If your own foibles strike you with bemused embarrassment, then the instant you realize that the current one you’ve been nurturing is particularly asinine, you face two rather similar choices:
1 Take your own life; or
2 Batter your bespattered self-esteem further by posting it on your blog
F’rinstance: The first time I walked inside the courtyard of the California Institute for Men, I saw something I couldn’t believe–palm trees. They had palm trees in the prison. Everywhere you looked, there was another one. I thought (& nearly said out loud, thank God for small favors): “Palm trees? In a prison? I know California’s a permissive, libertarian land, but this is absurd! They really do mollycoddle criminals out here!”
In my cryptic defense, this was 2001, and it was my first time in CA. I’d only been there a week when these thoughts occurred to me. In that week leading up to that moment, I’d spent all my time in a Cal State-Fullerton computer lab learning PowerPoint and constructing a 63-slide presentation that I intended to use in my first-ever correctional library management course. Except for the morning walk to the school, I never saw the light of day–only the inside of that lab. Yes, of a morning I walked from the hotel & across the beautifully-landscaped eastern side of the campus. Yes, there were palm trees there! But these were the grounds of a major California university, and you’d expect to see palm trees in a place like that.
After the 6-day course was over, I had three days to myself before my return flight home. So I drove places. I walked places. And I saw my first palm trees outside of a prison. I began to see them in people’s yards, which I considered a tad extravagant. Until I realized what everyone else with commonsense already knew — they were in everyone’s yard. They were on the grounds of the In-N-Out burger chain. In the parking lots of used bookstores. Framing the front entrances of churches. They were so commonplace it became an odd site not to see them as part of the landscape. Finally, the light went on.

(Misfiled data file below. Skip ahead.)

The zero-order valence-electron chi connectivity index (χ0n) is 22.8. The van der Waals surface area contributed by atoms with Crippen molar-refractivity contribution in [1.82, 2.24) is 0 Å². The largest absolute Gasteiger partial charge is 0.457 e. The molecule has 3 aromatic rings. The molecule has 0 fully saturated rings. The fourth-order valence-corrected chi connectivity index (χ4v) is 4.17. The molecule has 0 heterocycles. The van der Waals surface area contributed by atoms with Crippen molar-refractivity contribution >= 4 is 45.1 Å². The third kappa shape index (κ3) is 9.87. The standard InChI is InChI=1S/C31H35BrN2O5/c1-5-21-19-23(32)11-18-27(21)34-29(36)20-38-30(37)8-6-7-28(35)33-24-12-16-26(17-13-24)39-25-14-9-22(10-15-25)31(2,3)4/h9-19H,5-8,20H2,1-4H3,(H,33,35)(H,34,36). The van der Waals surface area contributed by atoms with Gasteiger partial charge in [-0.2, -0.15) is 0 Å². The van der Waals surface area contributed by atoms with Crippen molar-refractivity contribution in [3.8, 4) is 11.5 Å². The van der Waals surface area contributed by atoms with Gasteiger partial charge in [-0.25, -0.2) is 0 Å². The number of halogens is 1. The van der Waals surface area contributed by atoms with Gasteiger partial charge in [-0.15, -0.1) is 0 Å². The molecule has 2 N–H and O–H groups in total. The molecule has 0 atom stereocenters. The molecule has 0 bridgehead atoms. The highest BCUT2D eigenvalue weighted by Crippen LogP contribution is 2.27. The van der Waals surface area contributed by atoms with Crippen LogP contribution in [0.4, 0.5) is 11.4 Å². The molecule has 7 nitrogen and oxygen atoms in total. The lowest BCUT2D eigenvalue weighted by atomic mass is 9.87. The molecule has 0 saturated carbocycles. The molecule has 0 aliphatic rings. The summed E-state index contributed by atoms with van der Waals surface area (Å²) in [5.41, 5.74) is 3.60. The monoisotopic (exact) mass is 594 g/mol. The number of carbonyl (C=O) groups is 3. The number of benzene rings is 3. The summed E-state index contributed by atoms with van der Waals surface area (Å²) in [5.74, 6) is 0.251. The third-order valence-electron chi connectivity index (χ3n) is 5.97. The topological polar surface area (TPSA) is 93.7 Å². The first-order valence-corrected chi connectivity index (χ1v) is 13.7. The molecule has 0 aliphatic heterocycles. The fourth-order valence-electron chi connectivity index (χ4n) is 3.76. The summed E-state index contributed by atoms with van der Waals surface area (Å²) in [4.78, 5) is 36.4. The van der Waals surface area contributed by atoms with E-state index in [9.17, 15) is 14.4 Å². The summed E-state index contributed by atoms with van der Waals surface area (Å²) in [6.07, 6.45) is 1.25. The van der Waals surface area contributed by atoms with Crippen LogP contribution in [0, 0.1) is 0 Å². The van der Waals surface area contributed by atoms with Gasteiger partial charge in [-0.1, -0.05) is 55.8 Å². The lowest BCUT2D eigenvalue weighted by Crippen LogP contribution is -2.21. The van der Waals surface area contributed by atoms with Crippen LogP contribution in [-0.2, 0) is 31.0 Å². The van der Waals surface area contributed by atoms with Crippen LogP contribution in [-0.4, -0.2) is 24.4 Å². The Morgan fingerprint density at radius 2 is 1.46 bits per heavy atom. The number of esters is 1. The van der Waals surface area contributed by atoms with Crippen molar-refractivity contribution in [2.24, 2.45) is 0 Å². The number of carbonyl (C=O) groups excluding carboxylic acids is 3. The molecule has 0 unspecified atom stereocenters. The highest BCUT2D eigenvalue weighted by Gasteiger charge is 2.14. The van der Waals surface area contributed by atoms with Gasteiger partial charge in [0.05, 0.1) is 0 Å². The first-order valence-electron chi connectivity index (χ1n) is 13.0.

I’d realized that all my life I’d equated palm trees with luxury and leisure. It never occurred to me that palm trees were as ubiquitous here as evergreens & pines were back home. I thought you had to be stinking rich to own a palm tree. Myself, I blame Robin Leach.
That same day, we spent the afternoon at the CA Institute for Women. They had palm trees in their courtyard, too. The Lieutenant giving the tour told us of the time an inmate hid in one of these trees for nearly three full days, and no one but the inmates periodically sneaking food out to her knew where she was. I very much wanted to ask the good Lieutenant why for pity’s sake didn’t they cut the tree down, but dare not embarrass a fellow corrections employee who also happened to outrank me. But soon after the story I saw something that compelled comment — a palm tree right next to their outer-perimeter cyclone fence, a tree which had grown tall enough potentially to tempt some enterprising lady to shimmy up & leap over the razor wire and into freedom. When I took the Lieutenant aside & mentioned this, he sighed. “We’ve all told them again and again about that, but nothing gets done.” He then looked at me and repeated the same observation I’ve heard offered too many times in my career to count: “It’s corrections.’
Understood. “Palm trees in a prison! The very idea!”